Stevens, John

Engineer and Inventor


Born in New York City in 1749, Stevens studied at King's College (now Columbia). Graduating in 1768, he served as treasurer of New Jersey during the War of Independence, and later (1782-83) was the states surveyor general.

He turned then from an earlier interest in law and politics to the study of steam navigation, then in an experimental stage. Soon after designing some boilers and engines, he petitioned Congress on the need for a patent law; and this resulted in the first U. S. patent laws of 1790.

A man of some wealth, Stevens built the Phoenix (1806-8), which cruised from New York to Philadelphia in 1809. This was the first successful seagoing trip made by a steamboat.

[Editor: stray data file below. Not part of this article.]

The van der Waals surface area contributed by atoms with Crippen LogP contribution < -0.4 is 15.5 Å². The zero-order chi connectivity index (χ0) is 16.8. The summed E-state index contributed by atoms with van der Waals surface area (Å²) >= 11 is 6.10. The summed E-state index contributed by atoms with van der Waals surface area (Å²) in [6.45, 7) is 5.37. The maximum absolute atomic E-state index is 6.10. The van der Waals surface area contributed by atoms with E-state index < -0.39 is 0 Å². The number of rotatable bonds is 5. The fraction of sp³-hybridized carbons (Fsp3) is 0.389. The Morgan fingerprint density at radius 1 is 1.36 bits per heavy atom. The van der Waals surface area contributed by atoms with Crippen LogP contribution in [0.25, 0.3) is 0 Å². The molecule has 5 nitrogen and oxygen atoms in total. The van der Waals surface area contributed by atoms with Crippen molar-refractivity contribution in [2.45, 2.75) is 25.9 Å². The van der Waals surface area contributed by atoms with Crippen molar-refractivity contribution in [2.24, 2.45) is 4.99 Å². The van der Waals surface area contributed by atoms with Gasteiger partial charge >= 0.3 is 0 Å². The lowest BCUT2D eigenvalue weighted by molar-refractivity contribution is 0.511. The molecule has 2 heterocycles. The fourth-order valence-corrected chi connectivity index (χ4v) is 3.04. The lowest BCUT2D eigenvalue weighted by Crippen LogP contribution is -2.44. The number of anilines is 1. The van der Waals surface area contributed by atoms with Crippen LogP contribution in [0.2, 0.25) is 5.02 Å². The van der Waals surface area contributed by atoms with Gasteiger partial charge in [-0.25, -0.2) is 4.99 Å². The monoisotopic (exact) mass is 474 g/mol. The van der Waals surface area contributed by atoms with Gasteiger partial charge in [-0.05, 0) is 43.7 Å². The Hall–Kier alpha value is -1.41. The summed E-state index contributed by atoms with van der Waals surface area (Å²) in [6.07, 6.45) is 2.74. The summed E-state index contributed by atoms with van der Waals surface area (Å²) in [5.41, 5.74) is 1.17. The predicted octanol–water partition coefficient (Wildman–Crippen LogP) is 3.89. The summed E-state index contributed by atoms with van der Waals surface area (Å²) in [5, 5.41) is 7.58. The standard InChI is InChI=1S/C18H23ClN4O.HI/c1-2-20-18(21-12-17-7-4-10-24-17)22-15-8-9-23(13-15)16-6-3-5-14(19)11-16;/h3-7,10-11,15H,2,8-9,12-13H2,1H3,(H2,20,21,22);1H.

After 1810, he turned his attention to the use of steam locomotion in land transportation. In 1815 he received from New Jersey the first railroad charter in the United States; and in 1826, he built a track for a pioneer locomotive. However, it was not until 1830, when he was more than eighty

years old, that he succeeded in forming the Camden & Amboy Railroad and Transportation Company. John Stevens died eight years later in Hoboken New Jersey, on March 6, 1838.